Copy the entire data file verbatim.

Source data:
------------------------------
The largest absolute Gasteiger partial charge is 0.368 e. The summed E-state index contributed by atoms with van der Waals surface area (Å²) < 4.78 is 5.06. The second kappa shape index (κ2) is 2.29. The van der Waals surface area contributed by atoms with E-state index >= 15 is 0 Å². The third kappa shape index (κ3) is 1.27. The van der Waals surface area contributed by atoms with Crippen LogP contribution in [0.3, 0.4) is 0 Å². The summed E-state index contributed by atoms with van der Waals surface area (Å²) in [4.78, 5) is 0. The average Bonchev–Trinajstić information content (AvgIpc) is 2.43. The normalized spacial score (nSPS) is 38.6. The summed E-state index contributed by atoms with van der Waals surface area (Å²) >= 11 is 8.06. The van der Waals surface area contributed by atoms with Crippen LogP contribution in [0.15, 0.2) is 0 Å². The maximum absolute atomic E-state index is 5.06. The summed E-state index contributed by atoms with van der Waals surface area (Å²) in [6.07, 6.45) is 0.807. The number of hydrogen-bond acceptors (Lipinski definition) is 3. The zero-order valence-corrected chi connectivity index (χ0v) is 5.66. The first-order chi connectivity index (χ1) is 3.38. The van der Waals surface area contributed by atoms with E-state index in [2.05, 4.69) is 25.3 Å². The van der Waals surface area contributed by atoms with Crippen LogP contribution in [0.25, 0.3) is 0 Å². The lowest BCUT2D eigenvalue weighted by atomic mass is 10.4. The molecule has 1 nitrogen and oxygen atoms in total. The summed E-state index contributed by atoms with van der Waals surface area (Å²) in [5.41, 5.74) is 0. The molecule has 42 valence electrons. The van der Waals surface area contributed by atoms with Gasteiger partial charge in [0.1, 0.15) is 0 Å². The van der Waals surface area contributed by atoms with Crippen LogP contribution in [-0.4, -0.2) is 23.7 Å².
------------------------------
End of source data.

The largest absolute Gasteiger partial charge is 0.368 e. The summed E-state index contributed by atoms with van der Waals surface area (Å²) < 4.78 is 5.06. The second kappa shape index (κ2) is 2.29. The van der Waals surface area contributed by atoms with E-state index >= 15 is 0 Å². The third kappa shape index (κ3) is 1.27. The van der Waals surface area contributed by atoms with Crippen LogP contribution in [0.3, 0.4) is 0 Å². The summed E-state index contributed by atoms with van der Waals surface area (Å²) in [4.78, 5) is 0. The average Bonchev–Trinajstić information content (AvgIpc) is 2.43. The normalized spacial score (nSPS) is 38.6. The summed E-state index contributed by atoms with van der Waals surface area (Å²) >= 11 is 8.06. The van der Waals surface area contributed by atoms with Crippen LogP contribution in [0.15, 0.2) is 0 Å². The maximum absolute atomic E-state index is 5.06. The summed E-state index contributed by atoms with van der Waals surface area (Å²) in [6.07, 6.45) is 0.807. The number of hydrogen-bond acceptors (Lipinski definition) is 3. The zero-order valence-corrected chi connectivity index (χ0v) is 5.66. The first-order chi connectivity index (χ1) is 3.38. The van der Waals surface area contributed by atoms with E-state index in [2.05, 4.69) is 25.3 Å². The van der Waals surface area contributed by atoms with Crippen LogP contribution in [0.25, 0.3) is 0 Å². The lowest BCUT2D eigenvalue weighted by atomic mass is 10.4. The molecule has 1 nitrogen and oxygen atoms in total. The summed E-state index contributed by atoms with van der Waals surface area (Å²) in [5.41, 5.74) is 0. The molecule has 42 valence electrons. The van der Waals surface area contributed by atoms with Gasteiger partial charge in [0.1, 0.15) is 0 Å². The van der Waals surface area contributed by atoms with Crippen LogP contribution in [-0.4, -0.2) is 23.7 Å².